On Wednesday September 6, 2017, plaintiff’s lawyers in a class-action antitrust lawsuit against the NCAA, which settled for $208.7 million, filed for nearly $45 million in legal fees and costs. More than $41 million of that amount would cover attorney’s fees, $3.2 million would cover costs and expenses, and $20,000 each would go as a reward to the four class representatives. The overall fee request would make up only 21.5 percent of the settlement. The lawyers argue the fee request is adequate considering the Ninth…

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NCAA Responds to Former NIU Punters Attempt to Revive Antitrust Challenge

The NCAA has urged the Seventh Circuit to reject the appeal of former Northern Illinois University punter, Peter Deppe. As mentioned in our previous post, Deppe’s proposed class action suit, which revolves around the NCAA’s transfer rules and eligibility bylaws, was dismissed in March, 2017. In a Wednesday, June 14, 2017 brief, the NCAA voiced their opinion on Deppe’s appeal and his interpretation of a 2012 Seventh Circuit decision. Deppe claims that the Seventh Circuit decision requires the NCAA to prove the transfer rules…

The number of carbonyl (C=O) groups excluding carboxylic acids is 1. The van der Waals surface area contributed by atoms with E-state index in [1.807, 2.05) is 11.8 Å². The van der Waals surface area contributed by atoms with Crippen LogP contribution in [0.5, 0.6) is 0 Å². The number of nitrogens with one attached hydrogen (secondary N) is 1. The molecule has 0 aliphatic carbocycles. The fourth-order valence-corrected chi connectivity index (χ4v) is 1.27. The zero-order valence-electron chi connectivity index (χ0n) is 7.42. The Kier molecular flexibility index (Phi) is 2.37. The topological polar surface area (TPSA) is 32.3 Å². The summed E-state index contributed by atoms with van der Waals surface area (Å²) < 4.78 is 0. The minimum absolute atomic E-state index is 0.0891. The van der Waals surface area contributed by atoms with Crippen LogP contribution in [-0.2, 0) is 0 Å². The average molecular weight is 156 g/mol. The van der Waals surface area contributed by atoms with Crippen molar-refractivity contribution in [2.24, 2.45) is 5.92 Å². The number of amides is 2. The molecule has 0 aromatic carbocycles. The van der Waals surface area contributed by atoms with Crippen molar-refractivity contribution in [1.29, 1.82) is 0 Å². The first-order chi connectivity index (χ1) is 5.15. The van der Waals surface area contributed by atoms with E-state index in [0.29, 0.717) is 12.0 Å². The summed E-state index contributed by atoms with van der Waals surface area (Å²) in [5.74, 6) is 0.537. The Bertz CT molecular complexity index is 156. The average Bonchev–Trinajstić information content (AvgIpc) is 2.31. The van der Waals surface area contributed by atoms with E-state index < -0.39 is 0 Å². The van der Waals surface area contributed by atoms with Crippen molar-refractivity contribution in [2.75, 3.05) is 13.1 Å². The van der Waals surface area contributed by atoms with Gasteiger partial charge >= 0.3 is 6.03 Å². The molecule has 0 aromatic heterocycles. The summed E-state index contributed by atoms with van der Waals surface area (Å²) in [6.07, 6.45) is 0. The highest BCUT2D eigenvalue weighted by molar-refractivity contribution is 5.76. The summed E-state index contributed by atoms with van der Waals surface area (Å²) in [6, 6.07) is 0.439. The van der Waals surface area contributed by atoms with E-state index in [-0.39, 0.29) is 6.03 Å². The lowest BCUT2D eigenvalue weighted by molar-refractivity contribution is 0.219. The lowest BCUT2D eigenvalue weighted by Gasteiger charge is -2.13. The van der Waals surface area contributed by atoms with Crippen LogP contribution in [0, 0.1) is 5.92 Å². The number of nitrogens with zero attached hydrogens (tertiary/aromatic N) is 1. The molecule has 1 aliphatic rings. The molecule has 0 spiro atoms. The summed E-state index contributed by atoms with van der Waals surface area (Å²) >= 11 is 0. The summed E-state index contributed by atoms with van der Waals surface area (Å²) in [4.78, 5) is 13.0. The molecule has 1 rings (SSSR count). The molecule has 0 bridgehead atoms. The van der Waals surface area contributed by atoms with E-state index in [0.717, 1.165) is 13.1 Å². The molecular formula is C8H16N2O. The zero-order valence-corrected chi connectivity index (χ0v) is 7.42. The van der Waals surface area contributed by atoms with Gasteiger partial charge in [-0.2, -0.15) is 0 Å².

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Student-Athletes Want Schools Held in Contempt

Seven NCAA schools failed to meet the court’s deadline to turn over their athlete contact information. The student-athletes that comprise of the 4.4 million member class want the schools to be forced to explain why they missed the deadline. The student information is needed for the proposed concussion settlement process. On June 6, 2017, Judge John Lee extended the opt out or objection date for the NCAA concussion settlement. This settlement has been in the works for some time, but without the cooperation of…